UK: Do Non-Compete Clauses Stifle Entrepreneurship And Innovation?

Last Updated: 5 July 2016
Article by Rachel A Farr

The UK government wants to make Britain the best place in Europe to innovate and start up a new business and, in order to encourage this, "want[s] to look at our employment rules and whether they could be stifling British entrepreneurship by preventing workers from starting up their own business after leaving a job."

In order to do so, the Department for Business, Innovation and Skills (BIS) has published a Call for Evidence asking for information on what is meant by non-compete clauses, when and how they are used, their prevalence, what the benefits and disadvantages are, whether there is transparency or misperceptions, and evidence of the effect they are having on start-ups, employers and workers.

Taylor Wessing will be making a response to the Call for Evidence – let your views be part of it by completing this short survey, or by getting in contact with us at lawatwork@taylorwessing.com.

Most jurisdictions permit post-termination employment restrictions in one way or another, although the details may differ. However, in California, non-compete clauses are unlawful. Massachusetts is considering a similar ban. US research suggests the limited use and enforcement of such clauses has had a positive impact, as non-compete clauses reduce the pool of labour from which competitors can hire, restrict workers setting up their own business, and the call for evidence says that there is evidence to suggest that the enforcement of non-compete clauses can reduce investment in research and development.

On the other hand, others say that non-compete clauses are an essential practice that encourage employers to develop new technologies and invest in working training.

While the Call for Evidence says that the UK labour market is thriving and "one of the main drivers of this success is the high degree of flexibility enjoyed by both employers and workers in the UK", there needs to be a balance, suggests BIS, between an employer protecting its business interests when staff move on, and making sure the worker is not unfairly disadvantaged.

The current UK position of non-compete clauses

Although the Call for Evidence uses the term "non-compete clauses", they are using the phrase to refer more widely to post-termination employment restrictions (also known as restrictive covenants), which may be drafted to prevent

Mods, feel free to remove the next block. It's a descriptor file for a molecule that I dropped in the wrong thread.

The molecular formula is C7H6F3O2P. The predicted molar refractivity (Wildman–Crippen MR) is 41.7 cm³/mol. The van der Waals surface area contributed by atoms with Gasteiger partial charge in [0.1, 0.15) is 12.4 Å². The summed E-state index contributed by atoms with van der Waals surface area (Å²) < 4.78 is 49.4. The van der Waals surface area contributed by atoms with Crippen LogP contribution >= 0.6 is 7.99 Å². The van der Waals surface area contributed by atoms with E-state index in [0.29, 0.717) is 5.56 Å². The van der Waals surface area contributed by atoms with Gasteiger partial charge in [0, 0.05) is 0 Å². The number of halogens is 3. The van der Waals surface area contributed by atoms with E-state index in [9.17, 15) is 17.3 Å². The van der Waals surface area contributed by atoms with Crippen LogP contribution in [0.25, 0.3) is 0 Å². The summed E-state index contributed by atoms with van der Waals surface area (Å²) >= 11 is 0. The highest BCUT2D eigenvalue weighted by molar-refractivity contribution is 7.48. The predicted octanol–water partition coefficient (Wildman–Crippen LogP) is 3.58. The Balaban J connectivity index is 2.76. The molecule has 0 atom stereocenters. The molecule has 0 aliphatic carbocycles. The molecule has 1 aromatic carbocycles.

• former employees working for a competing business (including their own start-up) for a period of time
  • Former workers having dealings with the previous employer's customers or contacts
  • Former workers hiring colleagues from their old job
  • Former workers setting up a business in a geographical location that would disadvantage their old employer

Such clauses are governed by the common law principle of restraint of trade, and are unenforceable unless they are designed to protect legitimate business interests and go no further than is reasonably necessary. Each case will be considered by a court on its facts but legitimate business interests may include trade connections (with customers, clients, or suppliers), goodwill, protecting trade secrets and confidential information, and protecting the stability of the workforce.

The Call for Evidence notes that "There is no set formula of whether a non-compete clause is valid and as such there is no 'tick list' for an employer to follow to ensure such clauses are successful" – is this a hint as to what the government might have in mind?

Questions and areas for consideration

The government is asking:

  • For examples of non-compete clauses – are any of the types mentioned above being incorrectly categorised as non-competes? Are there any other types of clauses which restrict a worker's ability to complete?
  • How prevalent are non-compete clauses across the UK – are they particularly used in certain sectors, or for certain roles, or more widely?
  • Have you as an employer used a non-compete clause? If so, why? What was the type of job, and what was the restriction? Have you ever had to challenge a former employee about a possible breach?